What To Do When Panic Feels Like The Only Option

I don’t know if it was a proper panic attack, but I sure as hell was panicking. And this terror sauce also had a dollop of rage mixed in for flavor—a delightful brew for my wife to witness. What tipped the domino that set my lizard brain afire? Technology not working like it was supposed to.


As you may be aware, I just launched a course. I had spent weeks, nay months getting all my automated sequences in order, so that when someone registered for my free workshop on Demio, their contact and webinar info would automatically be whisked into Kajabi, sending them down a prescribed email sequence so I could focus on more pressing matters.


Except, that’s not what was going on. In fact, none of my webinar attendees were “coming over'' to Kajabi, which forced me into some pre-Johannes Gutenberg world where I was manually transcribing names, webinar dates, and unique links, while kick-starting email sequences on my own. Madness!


“How did this happen?” I thought. “I was so prepared.”


Preparation is a funny thing. It’s a word that connotes omniscience. “If I’m prepared. I cannot be surprised,” we say. But anyone who has voluntarily progressed down the dark, unlit halls of their mind’s ideas knows that you cannot make a list of things that haven’t occurred to you.


It’s a literal impossibility.


This is the challenge of being a creator in the internet age.


We have umpteen ways to learn how to do something, but no matter how much knowledge we amass there is still that exposed gap of getting from here to there that we cannot avoid.


There is no teleportation.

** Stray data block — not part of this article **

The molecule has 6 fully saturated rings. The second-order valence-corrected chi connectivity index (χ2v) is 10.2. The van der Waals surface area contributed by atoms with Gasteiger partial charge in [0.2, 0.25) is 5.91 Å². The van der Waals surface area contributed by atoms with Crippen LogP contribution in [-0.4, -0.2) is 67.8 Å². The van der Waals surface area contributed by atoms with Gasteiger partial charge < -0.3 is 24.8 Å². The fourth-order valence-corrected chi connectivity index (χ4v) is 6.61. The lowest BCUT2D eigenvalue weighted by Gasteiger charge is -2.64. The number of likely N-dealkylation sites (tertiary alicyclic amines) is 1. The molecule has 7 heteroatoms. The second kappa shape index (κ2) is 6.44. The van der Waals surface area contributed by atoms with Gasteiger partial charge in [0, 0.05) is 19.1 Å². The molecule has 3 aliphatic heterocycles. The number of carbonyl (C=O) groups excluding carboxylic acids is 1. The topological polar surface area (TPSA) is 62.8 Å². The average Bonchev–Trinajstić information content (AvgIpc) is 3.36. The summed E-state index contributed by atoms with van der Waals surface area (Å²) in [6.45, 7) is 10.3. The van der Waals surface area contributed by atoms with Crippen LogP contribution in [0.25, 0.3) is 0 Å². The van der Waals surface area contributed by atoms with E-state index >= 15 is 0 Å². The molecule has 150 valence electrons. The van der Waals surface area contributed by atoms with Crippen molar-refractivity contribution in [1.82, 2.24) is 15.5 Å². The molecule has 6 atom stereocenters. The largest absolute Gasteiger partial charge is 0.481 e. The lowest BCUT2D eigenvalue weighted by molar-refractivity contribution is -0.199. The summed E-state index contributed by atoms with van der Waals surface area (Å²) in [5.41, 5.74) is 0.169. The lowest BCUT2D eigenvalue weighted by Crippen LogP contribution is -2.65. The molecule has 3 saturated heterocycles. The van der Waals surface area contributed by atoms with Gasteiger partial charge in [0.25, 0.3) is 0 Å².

There is no secret hyper loop pod that whisks you to your destination.

There is no hard worn path that guarantees safe passage.


No, creating is more like bushwhacking through a thicket of jungle in a loincloth and flip flops.


Welcome to your life at this exact moment. No one could have predicted it. It’s like setting sail for Lisbon only to find out that your GPS doesn’t work and you’re pretty sh!t at astronomy. Creating something out of nothing is always navigation by dead reckoning.


I re-learned this lesson when I was deep in the throes of my “Your platform is as useful as a chocolate teapot,” text barrage at Demio's chat support, before I changed tune and tried to be part of the solution. (Note: Being insufferable burns out its "empathy from others" quota in a flash, I can tell you.)


I’ll spare you the gory details but Demio did finally admit that it was an error on their end and they helped me migrate all my attendee data over to a new webinar whose automations worked correctly for all new signups.


So in the end, I “figured it out”; at least that recent iteration of “it.” No one figures it all out. Ever. And that’s what keeps things interesting—life always unfolding in ways we couldn’t have dreamt up.


An idealized future is not the same thing as a surefire plan to make it happen.


Your job is to prepare, not foretell.


When the surprises arise, you can mutter an f-bomb or three, then compose yourself and say, “There you are! Let’s get you sorted.”


Responding to the unexpected with humility and grit is success. In fact, it’s the only way through.


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